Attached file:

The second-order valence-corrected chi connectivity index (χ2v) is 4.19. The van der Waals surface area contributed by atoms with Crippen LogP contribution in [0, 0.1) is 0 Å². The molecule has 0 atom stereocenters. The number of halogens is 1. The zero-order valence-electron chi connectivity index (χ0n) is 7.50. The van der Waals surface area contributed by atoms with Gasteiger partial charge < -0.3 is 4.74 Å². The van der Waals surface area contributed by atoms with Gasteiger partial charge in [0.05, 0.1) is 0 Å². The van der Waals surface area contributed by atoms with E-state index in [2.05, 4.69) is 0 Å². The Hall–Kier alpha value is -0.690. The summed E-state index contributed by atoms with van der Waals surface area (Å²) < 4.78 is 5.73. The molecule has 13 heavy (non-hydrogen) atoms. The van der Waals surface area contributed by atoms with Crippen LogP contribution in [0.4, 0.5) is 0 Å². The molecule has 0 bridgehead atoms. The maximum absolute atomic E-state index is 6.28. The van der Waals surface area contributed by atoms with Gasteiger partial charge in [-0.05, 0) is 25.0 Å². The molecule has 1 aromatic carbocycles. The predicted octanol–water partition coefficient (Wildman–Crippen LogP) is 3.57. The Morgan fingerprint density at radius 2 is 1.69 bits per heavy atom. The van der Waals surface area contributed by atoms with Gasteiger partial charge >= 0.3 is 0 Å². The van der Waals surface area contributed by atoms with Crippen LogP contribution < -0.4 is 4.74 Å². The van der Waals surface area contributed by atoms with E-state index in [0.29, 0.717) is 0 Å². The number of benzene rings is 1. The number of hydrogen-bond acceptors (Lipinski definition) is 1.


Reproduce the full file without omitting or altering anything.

The second-order valence-corrected chi connectivity index (χ2v) is 4.19. The van der Waals surface area contributed by atoms with Crippen LogP contribution in [0, 0.1) is 0 Å². The molecule has 0 atom stereocenters. The number of halogens is 1. The zero-order valence-electron chi connectivity index (χ0n) is 7.50. The van der Waals surface area contributed by atoms with Gasteiger partial charge < -0.3 is 4.74 Å². The van der Waals surface area contributed by atoms with Gasteiger partial charge in [0.05, 0.1) is 0 Å². The van der Waals surface area contributed by atoms with E-state index in [2.05, 4.69) is 0 Å². The Hall–Kier alpha value is -0.690. The summed E-state index contributed by atoms with van der Waals surface area (Å²) < 4.78 is 5.73. The molecule has 13 heavy (non-hydrogen) atoms. The van der Waals surface area contributed by atoms with Crippen LogP contribution in [0.4, 0.5) is 0 Å². The molecule has 0 bridgehead atoms. The maximum absolute atomic E-state index is 6.28. The van der Waals surface area contributed by atoms with Gasteiger partial charge in [-0.05, 0) is 25.0 Å². The molecule has 1 aromatic carbocycles. The predicted octanol–water partition coefficient (Wildman–Crippen LogP) is 3.57. The Morgan fingerprint density at radius 2 is 1.69 bits per heavy atom. The van der Waals surface area contributed by atoms with Gasteiger partial charge >= 0.3 is 0 Å². The van der Waals surface area contributed by atoms with Crippen LogP contribution < -0.4 is 4.74 Å². The van der Waals surface area contributed by atoms with E-state index in [0.29, 0.717) is 0 Å². The number of benzene rings is 1. The number of hydrogen-bond acceptors (Lipinski definition) is 1.